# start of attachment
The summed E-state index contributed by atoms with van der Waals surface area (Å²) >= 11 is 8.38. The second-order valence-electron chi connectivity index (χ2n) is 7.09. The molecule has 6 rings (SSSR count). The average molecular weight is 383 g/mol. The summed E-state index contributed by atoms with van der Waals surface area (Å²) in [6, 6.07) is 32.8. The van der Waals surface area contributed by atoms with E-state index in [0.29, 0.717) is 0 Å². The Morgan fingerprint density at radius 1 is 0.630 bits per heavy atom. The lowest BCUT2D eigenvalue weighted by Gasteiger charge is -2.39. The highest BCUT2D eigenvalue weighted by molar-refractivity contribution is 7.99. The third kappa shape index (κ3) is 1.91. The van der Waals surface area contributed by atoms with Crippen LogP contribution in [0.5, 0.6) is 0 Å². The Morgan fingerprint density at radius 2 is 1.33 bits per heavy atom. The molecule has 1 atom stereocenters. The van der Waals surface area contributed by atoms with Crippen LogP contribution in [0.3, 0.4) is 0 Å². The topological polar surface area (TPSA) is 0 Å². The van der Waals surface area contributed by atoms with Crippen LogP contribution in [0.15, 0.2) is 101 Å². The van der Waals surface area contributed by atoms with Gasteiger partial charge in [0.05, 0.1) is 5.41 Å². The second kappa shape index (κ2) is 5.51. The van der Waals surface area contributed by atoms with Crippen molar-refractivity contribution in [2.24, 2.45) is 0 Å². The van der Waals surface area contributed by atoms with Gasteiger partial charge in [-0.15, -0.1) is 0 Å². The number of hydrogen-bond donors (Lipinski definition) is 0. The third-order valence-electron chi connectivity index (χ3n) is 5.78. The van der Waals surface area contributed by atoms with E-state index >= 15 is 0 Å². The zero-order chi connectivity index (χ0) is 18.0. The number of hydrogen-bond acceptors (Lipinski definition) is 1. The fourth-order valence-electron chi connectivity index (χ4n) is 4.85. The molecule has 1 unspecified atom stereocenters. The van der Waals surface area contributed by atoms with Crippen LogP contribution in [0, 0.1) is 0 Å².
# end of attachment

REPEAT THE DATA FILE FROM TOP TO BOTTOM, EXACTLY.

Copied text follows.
The summed E-state index contributed by atoms with van der Waals surface area (Å²) >= 11 is 8.38. The second-order valence-electron chi connectivity index (χ2n) is 7.09. The molecule has 6 rings (SSSR count). The average molecular weight is 383 g/mol. The summed E-state index contributed by atoms with van der Waals surface area (Å²) in [6, 6.07) is 32.8. The van der Waals surface area contributed by atoms with E-state index in [0.29, 0.717) is 0 Å². The Morgan fingerprint density at radius 1 is 0.630 bits per heavy atom. The lowest BCUT2D eigenvalue weighted by Gasteiger charge is -2.39. The highest BCUT2D eigenvalue weighted by molar-refractivity contribution is 7.99. The third kappa shape index (κ3) is 1.91. The van der Waals surface area contributed by atoms with Crippen LogP contribution in [0.5, 0.6) is 0 Å². The Morgan fingerprint density at radius 2 is 1.33 bits per heavy atom. The molecule has 1 atom stereocenters. The van der Waals surface area contributed by atoms with Crippen LogP contribution in [0.3, 0.4) is 0 Å². The topological polar surface area (TPSA) is 0 Å². The van der Waals surface area contributed by atoms with Crippen LogP contribution in [0.15, 0.2) is 101 Å². The van der Waals surface area contributed by atoms with Gasteiger partial charge in [0.05, 0.1) is 5.41 Å². The second kappa shape index (κ2) is 5.51. The van der Waals surface area contributed by atoms with Crippen molar-refractivity contribution in [2.24, 2.45) is 0 Å². The van der Waals surface area contributed by atoms with Gasteiger partial charge in [-0.15, -0.1) is 0 Å². The number of hydrogen-bond donors (Lipinski definition) is 0. The third-order valence-electron chi connectivity index (χ3n) is 5.78. The van der Waals surface area contributed by atoms with E-state index >= 15 is 0 Å². The zero-order chi connectivity index (χ0) is 18.0. The number of hydrogen-bond acceptors (Lipinski definition) is 1. The fourth-order valence-electron chi connectivity index (χ4n) is 4.85. The molecule has 1 unspecified atom stereocenters. The van der Waals surface area contributed by atoms with Crippen LogP contribution in [0, 0.1) is 0 Å².